Eventually, Wolkoff decided to develop the property for two large apartment complexes, which would require demolition of the buildings. Cohen and other artists filed a VARA suit in 2013 in the federal court in Brooklyn to prevent the destruction of the art. At an incipient stage of the litigation and without notice to the court or the artists, Wolkoff whitewashed the murals in the dark of night. After years of litigation, the district court found that the whitewashing of the murals violated VARA, and awarded a total of $6.75 million in statutory damages to the artists for the destruction of 47 separate work of visual art.4
On appeal, in Castillo v. G&M Realty L.P., the Second Circuit affirmed the award, holding that the murals at 5Pointz were protected under VARA. It rejected Wolkoff’s argument that the murals at 5Pointz did not deserve to be protected under VARA, commenting that “in recent years, ‘street art,’ . . . has emerged as a major category of contemporary art.”5
The case recognizes several principles that address the scope of protection of VARA. First, it makes it clear that not all art hangs in museums. It debunked the notion that only highbrow art can be protected by VARA. Second, it established that street art is not excluded from VARA protection merely as a result of the temporary nature of the art. The statute does not categorize artworks as permanent or temporary. It identifies specifically which types of artworks are excluded from protection, and “temporary” or “ephemeral” artworks are not on the list. As the district court noted, “there is no legal support for the proposition that temporary works do not come within VARA’s embrace.”
The Oak Park vandals might assert a First Amendment defense on the theory that their act involved political expression. The Supreme Court, however, has not in the past given the First Amendment a broad scope in copyright cases as an independent defense to infringement. The Court has noted that in copyright cases the First Amendment is adequately accommodated by the fair use doctrine and the fundamental principle that copyright does not protect ideas. The Court has also noted that while the First Amendment protects an individual’s right to make one’s own speech, “it bears less heavily when speakers assert the right to make other people’s speeches.”6 “All Lives Matter” proponents have First Amendment rights, but they are not exercised by mutilating someone else’s First Amendment expression. Those rights would be best exercised by getting permission to paint a large “All Lives Matter” on East Avenue, just one block away from the “Black Lives Matter” mural.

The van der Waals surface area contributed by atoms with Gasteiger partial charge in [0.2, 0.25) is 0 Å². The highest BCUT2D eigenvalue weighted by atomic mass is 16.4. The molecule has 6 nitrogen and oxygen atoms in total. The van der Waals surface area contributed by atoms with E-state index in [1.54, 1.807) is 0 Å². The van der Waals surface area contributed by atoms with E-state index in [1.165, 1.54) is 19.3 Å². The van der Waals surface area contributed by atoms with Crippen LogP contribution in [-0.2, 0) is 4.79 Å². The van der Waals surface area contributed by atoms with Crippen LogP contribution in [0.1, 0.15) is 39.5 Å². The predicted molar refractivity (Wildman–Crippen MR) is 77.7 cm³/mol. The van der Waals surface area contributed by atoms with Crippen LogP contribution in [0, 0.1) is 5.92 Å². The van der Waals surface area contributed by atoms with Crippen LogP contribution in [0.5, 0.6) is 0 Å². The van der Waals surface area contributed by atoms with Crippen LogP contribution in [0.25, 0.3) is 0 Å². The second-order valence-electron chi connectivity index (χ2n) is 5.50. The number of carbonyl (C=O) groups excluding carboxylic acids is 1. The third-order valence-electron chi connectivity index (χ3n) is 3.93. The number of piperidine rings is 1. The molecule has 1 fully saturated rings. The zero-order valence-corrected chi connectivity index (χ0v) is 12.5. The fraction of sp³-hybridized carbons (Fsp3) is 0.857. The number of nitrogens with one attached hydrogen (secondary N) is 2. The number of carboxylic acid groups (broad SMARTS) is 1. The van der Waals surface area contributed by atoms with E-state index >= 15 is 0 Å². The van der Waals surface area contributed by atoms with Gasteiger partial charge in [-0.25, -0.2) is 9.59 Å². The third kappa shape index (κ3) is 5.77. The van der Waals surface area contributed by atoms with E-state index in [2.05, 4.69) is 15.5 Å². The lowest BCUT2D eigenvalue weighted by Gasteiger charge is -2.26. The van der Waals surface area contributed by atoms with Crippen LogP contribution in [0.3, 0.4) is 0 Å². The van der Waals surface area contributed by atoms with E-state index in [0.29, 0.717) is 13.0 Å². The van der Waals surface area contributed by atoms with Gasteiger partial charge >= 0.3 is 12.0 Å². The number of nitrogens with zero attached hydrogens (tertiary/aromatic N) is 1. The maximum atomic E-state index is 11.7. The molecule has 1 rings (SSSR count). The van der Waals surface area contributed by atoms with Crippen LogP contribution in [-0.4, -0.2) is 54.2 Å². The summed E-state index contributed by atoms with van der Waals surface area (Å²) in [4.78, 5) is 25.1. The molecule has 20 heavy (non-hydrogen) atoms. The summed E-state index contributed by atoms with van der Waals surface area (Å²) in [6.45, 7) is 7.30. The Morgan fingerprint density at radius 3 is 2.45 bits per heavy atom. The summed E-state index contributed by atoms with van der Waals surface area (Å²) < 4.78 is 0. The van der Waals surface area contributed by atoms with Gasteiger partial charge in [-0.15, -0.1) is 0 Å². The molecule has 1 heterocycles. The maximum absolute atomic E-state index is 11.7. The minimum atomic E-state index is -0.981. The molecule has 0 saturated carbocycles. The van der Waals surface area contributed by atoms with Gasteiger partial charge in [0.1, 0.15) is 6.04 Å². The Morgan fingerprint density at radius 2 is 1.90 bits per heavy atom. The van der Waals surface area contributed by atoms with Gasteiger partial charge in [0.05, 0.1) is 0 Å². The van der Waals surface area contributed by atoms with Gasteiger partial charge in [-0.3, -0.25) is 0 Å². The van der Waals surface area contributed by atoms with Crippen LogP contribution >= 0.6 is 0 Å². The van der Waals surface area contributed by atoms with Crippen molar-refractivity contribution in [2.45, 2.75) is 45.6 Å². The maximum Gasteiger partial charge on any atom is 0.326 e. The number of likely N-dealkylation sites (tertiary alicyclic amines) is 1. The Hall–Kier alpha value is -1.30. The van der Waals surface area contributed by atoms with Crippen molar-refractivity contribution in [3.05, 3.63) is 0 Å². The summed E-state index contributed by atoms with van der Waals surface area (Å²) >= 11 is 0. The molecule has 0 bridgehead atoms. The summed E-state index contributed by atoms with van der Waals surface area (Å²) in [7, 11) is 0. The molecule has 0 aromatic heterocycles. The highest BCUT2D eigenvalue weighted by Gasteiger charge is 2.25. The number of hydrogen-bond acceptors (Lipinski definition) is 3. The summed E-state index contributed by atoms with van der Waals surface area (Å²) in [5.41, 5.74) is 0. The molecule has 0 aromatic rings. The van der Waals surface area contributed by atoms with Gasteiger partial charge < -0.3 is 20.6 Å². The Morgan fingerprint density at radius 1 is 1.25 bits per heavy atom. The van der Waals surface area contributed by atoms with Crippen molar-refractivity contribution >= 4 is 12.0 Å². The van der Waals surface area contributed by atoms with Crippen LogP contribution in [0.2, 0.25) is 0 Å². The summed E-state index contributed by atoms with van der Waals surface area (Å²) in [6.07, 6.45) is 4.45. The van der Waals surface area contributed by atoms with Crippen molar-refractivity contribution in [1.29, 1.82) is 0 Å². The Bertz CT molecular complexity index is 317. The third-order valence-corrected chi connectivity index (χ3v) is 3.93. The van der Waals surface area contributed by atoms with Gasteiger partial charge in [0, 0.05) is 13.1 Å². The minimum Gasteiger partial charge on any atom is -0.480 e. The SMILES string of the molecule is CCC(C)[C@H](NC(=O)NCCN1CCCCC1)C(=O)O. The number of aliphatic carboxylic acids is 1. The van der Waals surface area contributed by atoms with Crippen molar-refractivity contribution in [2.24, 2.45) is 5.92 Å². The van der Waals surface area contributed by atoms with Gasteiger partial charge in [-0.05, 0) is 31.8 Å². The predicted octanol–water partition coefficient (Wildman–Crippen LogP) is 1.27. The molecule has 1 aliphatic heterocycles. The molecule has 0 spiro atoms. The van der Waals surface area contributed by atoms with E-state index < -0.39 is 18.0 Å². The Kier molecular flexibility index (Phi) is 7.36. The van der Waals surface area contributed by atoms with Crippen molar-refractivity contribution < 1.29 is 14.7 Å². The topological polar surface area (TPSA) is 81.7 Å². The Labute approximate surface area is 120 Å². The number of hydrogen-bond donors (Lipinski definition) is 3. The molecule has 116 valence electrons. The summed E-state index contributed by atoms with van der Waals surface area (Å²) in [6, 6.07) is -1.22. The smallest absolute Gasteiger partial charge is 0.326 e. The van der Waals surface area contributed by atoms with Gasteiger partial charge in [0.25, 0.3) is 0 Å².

How Would a Lawsuit Help a Black Lives Matter Artist?
How would all this legalism really help? After all, as Taylor Swift reminds us, the “haters gonna hate.” In most cases, street art has no easily ascertainable monetary value, so there would normally be no actual damages. That’s why the court in 5Pointz did not award any actual damages. Injunctive relief would be of no value in most street art vandalism cases, as the mutilation typically takes place without warning. But VARA has another potent remedy: statutory damages. The Act allows the court or jury to award statutory damages in the range of $750 to $30,000 for each work mutilated or destroyed. If the violation is willful, that range can go up to $150,000 for each work. In 5Pointz, the court found the violations to be willful and awarded the maximum amount for each of the 47 murals. Attorney’s fees are also available to the prevailing party in the court’s discretion, but that is a double-edged sword – a prevailing defendant is also eligible to recover attorney’s fees.
Statutory damages are intended not only to compensate a plaintiff, but also to deter reprehensible conduct. It would only take one sizeable award in a case of mutilation of a Black Lives Matter mural to make even the most ardent vandal think twice.
Of course, this is but a hypothetical exercise that would likely never have been contemplated but for the turbulent social circumstances that face the nation. Our hope is that the hypothetical exercise never has to evolve into an actual task, and we can focus on Congress’s aspirational statement that “it is paramount to the integrity of our culture that we preserve the integrity of our artworks.”
William T. McGrath